Ocean color and sun-stimulated phytoplankton fluorescence

Print version
Text Size: Change text to small (default) Change text to medium Change text to large
The surface expression of the WHOTS mooring. Four downward-looking spectroradiometers on this buoy monitors water-leaving radiance in four directions, and an upward looking spectroradiometer  monitors incoming solar irradiance.

Enlarge Image
View of the Air-Sea Interaction Tower (ASIT) at the WHOI Martha's Vineyard Coastal Observatory. The location of the radiometers is indicated by an arrow.

Enlarge Image
A closeup view of the radiometer system on the ASIT. Two radiometers (left) measure the radiance emitted by the ocean at two angles from the solar plane. Another radiometer (right) measures the incident irradiance at the same seven wavelengths of the two radiometers. Data are transmitted in real time by an Ethernet link to computers in our shore laboratory where they are logged, processed, and quality-controlled.

Enlarge Image
An example of one day of radiometer data from the SAS system on the ASIT tower. Diurnal incident PAR and spectral irradiance (top two plots) indicate a cloud-free day. Water-leaving spectral radiances (bottom two plots) contain variability due not only to the incident solar radiation but also physiological factors in the photosynthetic apparatus of phytoplankton, optical properties of the water column, geometrical issues with the observations, and sea state. Separating these various controls on sun-stimulated fluorescence is extremely difficult without making these measurements in conjunction with other ocean properties currently monitored by instrumentation on the ASIT.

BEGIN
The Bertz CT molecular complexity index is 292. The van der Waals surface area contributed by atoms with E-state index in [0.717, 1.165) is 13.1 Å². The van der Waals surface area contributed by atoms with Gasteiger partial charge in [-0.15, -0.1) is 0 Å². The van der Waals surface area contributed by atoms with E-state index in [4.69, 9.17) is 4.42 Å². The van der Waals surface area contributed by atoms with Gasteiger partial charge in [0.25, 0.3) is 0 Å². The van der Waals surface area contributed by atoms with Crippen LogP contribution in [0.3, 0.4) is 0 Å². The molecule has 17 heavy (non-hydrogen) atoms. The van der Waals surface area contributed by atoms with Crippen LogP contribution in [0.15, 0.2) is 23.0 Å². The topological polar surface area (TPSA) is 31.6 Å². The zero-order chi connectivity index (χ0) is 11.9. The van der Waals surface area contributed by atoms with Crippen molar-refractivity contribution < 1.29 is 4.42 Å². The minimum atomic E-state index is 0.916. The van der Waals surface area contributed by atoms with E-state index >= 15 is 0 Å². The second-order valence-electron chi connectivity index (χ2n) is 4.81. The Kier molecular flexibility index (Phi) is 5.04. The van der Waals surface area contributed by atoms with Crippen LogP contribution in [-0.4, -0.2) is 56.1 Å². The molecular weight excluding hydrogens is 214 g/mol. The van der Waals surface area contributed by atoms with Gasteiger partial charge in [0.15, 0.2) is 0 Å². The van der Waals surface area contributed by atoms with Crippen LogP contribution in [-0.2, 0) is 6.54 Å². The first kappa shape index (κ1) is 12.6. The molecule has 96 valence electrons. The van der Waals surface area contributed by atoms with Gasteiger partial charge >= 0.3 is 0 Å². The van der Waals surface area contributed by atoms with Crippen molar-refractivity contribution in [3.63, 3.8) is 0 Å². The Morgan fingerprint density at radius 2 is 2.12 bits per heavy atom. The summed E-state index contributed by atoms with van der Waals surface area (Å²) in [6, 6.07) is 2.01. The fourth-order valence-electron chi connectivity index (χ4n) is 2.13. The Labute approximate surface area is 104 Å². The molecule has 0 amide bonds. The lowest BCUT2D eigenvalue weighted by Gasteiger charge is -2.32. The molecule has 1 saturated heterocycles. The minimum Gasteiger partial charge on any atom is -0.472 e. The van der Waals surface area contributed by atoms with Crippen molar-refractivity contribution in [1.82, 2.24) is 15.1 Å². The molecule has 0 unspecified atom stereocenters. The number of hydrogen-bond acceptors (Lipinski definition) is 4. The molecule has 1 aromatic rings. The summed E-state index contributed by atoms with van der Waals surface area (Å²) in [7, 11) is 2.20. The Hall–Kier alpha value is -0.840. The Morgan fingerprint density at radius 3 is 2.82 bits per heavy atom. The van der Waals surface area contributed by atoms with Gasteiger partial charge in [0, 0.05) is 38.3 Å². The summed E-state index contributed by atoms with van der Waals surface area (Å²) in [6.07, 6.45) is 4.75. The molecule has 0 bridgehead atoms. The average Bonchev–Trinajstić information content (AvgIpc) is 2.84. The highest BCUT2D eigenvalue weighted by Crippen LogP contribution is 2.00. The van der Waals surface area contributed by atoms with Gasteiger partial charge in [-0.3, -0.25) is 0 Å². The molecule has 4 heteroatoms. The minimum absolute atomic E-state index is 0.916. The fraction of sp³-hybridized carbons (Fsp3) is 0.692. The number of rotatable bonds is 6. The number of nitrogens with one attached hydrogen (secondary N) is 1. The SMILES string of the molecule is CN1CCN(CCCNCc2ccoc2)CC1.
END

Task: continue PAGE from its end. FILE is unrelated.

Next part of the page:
Sun-stimulated fluorescence on ocean moorings

Dr. Robert Weller, WHOI Physical Oceanography Department
Dr. Al Plueddemann, WHOI Physical Oceanography Department

I received a 2009 NASA New Investigator award to begin long-term, ocean color radiometric time series on open ocean moorings. My main interest in this is to better unerstand short-term and seasonal variability in the diurnal pattern of sun-stimulated phytoplankton fluorescence. An abovewater, five-radiometer sensor suite is being integrated into the WHOTS8 mooring to be deployed at Station ALOHA off Oahu in fall 2011. This suite will record spectral water-leaving radiance as well as incident spectral irradiance, and telemeter these data to shore using an Iridium link. In addition, three underwater on the mooring will measure chlorophyl lfluorescence at three depths in the euphotic zone, to assess diurnal variability in fluorescence quenching.

Sun-stimulated fluorescence from fixed platforms

Dr. Heidi Sosik, WHOI Biology Department
Dr. Ricardo Letelier, College of Oceanic & Atmospheric Sciences, Oregon State University

Starting December 2007 we began collecting continuous measurements of the sun-stimulated chlorophyll fluorescence of phytoplankton at the Air-Sea Interactions Tower (ASIT) in WHOI's Martha's Vineyard Coastal Observatory (MVCO). Tower-mounted radiometers measure sun-stimulated fluorescence from the ocean as well as incident irradiance at seven wavelengths in the visible with high temporal variability (6 Hz). These radiometric data are combined with the broad array of other biological and physical ocean properties also measured by in-water and surface instruments on the ASIT, making it possible to begin developing robust models for understanding how different environmental factors contribute to variability in sun-stimulated fluorescence.


WHOI logo

Last updated April 17, 2011
© Woods Hole Oceanographic Institution. All rights reserved